provided set of administration instructions ensuring that all children taking the Entrance Assessment have an identical experience. This
also ensures that the correct level of support is offered by each Assessment Administrator, regardless of experience.
All answer sheets will be pre-printed with the children’s personal details therefore eliminating the need for children to complete the
appropriate boxes at the top of the answer sheet. This has also reduced the amount of time that children will need to be within the
formal assessment environment. Assessment Invigilators will be supplied with spare answer sheets in case any of the personal details
are incorrect; however the Assessment Invigilator will still be required to complete the child’s personal details manually.
5.0 Assessment Marking and Scoring
5.1 Marking Process
The answer sheets will be returned to GL Assessment for independent marking and scoring. The answer sheets will be scanned using
optical mark reader (OMR) technology which has 99.8% accuracy.
The answer sheets are prepared and scanned using OMR scanners and compatible software. GL Assessment enforces stricter levels
than those specified by industry standards in the detection, discrimination and handling of all marks on answer sheets.
Any question which has multiple answers detected will prompt permanent internal staff to interpret whether the child’s intended
answer is clear, and if so override the question with the child’s intended answer. Where there is doubt senior scanning staff are
consulted to obtain 3 views, whereby the majority rules.
In the event of any score being in doubt after results are returned to the Assessment Centre, GL Assessment will hand score answer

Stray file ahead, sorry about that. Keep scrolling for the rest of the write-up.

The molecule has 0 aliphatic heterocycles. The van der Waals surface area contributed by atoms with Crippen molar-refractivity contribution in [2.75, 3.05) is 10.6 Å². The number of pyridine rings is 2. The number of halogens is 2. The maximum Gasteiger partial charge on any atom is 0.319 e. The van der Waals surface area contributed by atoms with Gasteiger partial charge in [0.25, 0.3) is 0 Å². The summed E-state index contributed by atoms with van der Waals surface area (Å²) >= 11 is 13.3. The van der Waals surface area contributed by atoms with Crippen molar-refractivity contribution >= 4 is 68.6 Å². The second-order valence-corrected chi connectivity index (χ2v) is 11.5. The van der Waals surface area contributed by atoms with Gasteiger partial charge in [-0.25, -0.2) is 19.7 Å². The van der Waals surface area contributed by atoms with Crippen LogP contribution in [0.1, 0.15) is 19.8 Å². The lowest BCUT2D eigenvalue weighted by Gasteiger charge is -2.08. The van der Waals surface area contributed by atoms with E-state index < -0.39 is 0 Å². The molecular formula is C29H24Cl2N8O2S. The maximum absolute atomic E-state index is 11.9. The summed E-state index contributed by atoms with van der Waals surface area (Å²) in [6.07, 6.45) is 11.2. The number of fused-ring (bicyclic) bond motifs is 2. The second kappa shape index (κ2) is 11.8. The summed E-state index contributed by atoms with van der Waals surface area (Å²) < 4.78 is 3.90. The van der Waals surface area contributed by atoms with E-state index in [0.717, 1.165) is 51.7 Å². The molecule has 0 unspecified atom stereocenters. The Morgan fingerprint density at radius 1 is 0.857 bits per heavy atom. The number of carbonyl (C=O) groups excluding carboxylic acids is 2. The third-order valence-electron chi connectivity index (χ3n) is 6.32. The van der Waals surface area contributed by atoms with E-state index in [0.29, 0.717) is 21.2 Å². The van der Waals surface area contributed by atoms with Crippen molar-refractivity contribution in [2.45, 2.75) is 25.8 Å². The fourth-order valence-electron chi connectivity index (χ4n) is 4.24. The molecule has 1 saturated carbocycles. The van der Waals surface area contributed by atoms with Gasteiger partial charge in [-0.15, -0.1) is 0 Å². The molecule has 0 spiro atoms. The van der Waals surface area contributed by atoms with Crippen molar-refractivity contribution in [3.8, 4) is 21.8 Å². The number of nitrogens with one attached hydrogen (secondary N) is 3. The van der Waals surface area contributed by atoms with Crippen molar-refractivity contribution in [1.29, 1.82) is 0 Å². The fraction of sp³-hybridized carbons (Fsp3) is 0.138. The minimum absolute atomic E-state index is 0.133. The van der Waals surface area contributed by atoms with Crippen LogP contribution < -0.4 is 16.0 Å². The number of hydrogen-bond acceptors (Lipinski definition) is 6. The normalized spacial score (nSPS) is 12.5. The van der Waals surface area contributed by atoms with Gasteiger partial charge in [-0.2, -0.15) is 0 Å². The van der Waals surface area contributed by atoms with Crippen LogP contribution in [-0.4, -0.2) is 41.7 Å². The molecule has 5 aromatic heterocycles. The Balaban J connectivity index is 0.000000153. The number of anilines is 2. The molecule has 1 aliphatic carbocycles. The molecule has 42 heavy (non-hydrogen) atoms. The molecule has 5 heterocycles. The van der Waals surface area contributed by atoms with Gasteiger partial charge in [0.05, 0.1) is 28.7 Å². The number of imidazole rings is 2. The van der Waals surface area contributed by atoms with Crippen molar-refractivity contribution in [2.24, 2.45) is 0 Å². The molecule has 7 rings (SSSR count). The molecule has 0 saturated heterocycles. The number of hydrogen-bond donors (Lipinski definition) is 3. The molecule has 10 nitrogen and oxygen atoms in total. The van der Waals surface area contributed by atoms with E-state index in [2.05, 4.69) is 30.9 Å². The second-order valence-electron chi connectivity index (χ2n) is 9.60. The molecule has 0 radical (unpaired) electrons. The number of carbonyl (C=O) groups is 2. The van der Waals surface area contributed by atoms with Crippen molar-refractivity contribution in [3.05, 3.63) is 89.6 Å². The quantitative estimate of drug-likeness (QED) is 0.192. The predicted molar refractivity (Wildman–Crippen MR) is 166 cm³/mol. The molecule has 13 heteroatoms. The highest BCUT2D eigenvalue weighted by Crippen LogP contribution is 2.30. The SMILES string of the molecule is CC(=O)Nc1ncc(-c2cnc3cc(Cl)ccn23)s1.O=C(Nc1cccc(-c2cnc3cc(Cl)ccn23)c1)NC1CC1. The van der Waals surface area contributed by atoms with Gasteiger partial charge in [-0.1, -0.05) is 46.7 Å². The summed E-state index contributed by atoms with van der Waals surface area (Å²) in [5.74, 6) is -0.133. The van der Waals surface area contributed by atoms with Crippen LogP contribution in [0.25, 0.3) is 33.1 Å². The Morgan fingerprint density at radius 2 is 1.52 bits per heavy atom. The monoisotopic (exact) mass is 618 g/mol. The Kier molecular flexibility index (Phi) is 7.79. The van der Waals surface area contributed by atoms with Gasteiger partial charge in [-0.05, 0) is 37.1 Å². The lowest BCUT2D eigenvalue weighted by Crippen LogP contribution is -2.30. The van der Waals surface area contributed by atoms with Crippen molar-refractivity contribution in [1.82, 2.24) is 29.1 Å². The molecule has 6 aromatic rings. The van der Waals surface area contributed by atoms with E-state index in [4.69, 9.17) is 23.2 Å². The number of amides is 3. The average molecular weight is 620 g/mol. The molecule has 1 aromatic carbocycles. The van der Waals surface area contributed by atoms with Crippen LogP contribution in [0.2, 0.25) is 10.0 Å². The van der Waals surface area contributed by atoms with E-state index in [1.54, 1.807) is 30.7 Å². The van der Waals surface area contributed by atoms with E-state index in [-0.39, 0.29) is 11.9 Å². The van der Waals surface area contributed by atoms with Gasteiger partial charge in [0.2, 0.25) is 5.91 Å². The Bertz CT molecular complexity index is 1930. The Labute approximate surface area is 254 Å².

sheets as requested by the Assessment Centre to alleviate any concerns with the technology, processes or procedures being used.
5.2 Scoring
Children are awarded one mark for a completely correct question based on their clearly intended answer. There are never any
fractional marks awarded. Raw scores are calculated (the number of questions answered correctly) per assessment paper per child. A
valid Mathematics raw score will be between 0 and 45 (as there are 45 questions in total). A valid English raw score will be between 0
and 60 (as there are 60 questions in total).
Children’s ages are calculated using their dates of birth and dates of assessment to the number of completed months old. For example,
a child born on 21/06/2005 and tested on 14/11/2015 will be 10 years and 4 completed months old (he/she would not be 10 years and
5 completed months old until the 21/11/2015).
Standardised scores (a measure of a child’s standing compared to the national sample) are then calculated per assessment paper per
child based on the national standardisation tables for the particular assessment. This is done using the raw score and age in completed
months. Valid standardised scores range from 69 to 141.
Grades will also be calculated as specified by the Post Primary Transfer Consortium.
6.0 Timetable
The Entrance Assessment will be held on the 14h November 2015 and a supplementary assessment will be held on the 5 th December
2015. The supplementary assessment will be held at specified regional Assessment Centres and not necessarily the Assessment Centre
initially assigned to a child.